Judge: Cox willfully refused to shut down repeat music pirates

After siding with the labels in their suit against Cox Communications for allegedly not doing enough to stop music pirates, U.S. District Court Judge Liam O'Grady has released his detailed opinion on the matter. 

Judge O'Grady accused Cox of willfully circumventing the Digital Millennium Copyright Act. "Cox employees followed an unwritten policy put in place by senior members of Cox's abuse group by which accounts used to repeatedly infringe copyrights would be nominally terminated, only to be reactivated upon request," he said. 

In sending the case to trial last week, the Alexandria, Va., judge called Cox a "repeat offender." 

In siding with plaintiffs BMC Rights Management LLC and Round Hill Music LP, Judge O'Grady said that since 2012, Cox engaged in a systematic process of issuing multiple warnings to copyright-offending customers, shutting them down, then letting them start all over again with a fresh slate.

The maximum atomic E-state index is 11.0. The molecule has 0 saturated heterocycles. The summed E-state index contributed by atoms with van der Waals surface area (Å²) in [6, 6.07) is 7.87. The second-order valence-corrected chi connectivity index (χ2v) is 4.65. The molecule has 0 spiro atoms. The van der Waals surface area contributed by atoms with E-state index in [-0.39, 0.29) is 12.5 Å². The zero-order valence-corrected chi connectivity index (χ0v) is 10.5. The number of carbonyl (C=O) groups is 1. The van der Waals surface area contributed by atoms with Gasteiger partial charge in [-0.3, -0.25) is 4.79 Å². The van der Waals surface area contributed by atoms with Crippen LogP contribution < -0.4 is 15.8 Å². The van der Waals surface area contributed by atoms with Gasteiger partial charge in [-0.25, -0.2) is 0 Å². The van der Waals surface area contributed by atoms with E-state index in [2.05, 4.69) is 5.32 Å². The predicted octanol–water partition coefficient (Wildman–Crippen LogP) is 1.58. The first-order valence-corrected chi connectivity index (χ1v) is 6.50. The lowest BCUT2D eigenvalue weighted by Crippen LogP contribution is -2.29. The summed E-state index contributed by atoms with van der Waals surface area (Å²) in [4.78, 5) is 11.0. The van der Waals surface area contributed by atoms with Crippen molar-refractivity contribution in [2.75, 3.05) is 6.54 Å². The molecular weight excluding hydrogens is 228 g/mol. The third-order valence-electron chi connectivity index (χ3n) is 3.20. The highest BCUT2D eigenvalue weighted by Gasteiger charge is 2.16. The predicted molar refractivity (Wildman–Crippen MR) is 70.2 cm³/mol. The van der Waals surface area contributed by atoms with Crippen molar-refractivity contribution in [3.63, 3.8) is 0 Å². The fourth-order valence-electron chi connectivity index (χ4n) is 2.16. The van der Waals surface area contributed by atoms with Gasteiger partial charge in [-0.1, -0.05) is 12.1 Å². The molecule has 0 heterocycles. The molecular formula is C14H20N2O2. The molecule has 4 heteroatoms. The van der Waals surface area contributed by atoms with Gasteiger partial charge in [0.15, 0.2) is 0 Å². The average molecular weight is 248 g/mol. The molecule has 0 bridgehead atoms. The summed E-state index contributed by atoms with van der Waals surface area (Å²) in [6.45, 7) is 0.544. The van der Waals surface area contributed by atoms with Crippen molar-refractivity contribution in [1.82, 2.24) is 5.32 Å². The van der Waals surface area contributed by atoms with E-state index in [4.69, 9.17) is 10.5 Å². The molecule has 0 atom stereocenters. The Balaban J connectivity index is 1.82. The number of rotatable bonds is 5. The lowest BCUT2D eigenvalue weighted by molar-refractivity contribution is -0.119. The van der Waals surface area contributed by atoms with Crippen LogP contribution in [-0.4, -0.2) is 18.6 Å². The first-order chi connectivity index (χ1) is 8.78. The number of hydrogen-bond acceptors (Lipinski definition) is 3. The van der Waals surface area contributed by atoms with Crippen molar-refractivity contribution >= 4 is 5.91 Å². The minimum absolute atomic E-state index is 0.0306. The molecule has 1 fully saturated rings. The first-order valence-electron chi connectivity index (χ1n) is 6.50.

"Cox publicly purported to comply with its policy, while privately disparaging and intentionally circumventing the DMCA's requirements," the judge said in his memorandum.

A Cox spokesperson was not immediately available to respond to FierceCable's inquiry for comment. 

In his memorandum, Judge O'Grady included damning emails from Jason Zabek, Cox's manager of customer abuse operations.

"As we move forward in this challenging time we want to hold on to every subscriber we can," Zabek allegedly said. "With this in mind if a customer is terminated for DMCA, you are able to reactivate them after you give them a stern warning about violating our AUP and the DMCA. We must still terminate in order for us to be in compliance with safe harbor but once termination is complete, we have fulfilled our obligation."

The trial started Wednesday. 

For more:
- read Judge Liam O'Grady's opinion
- read this TorrentFreak story

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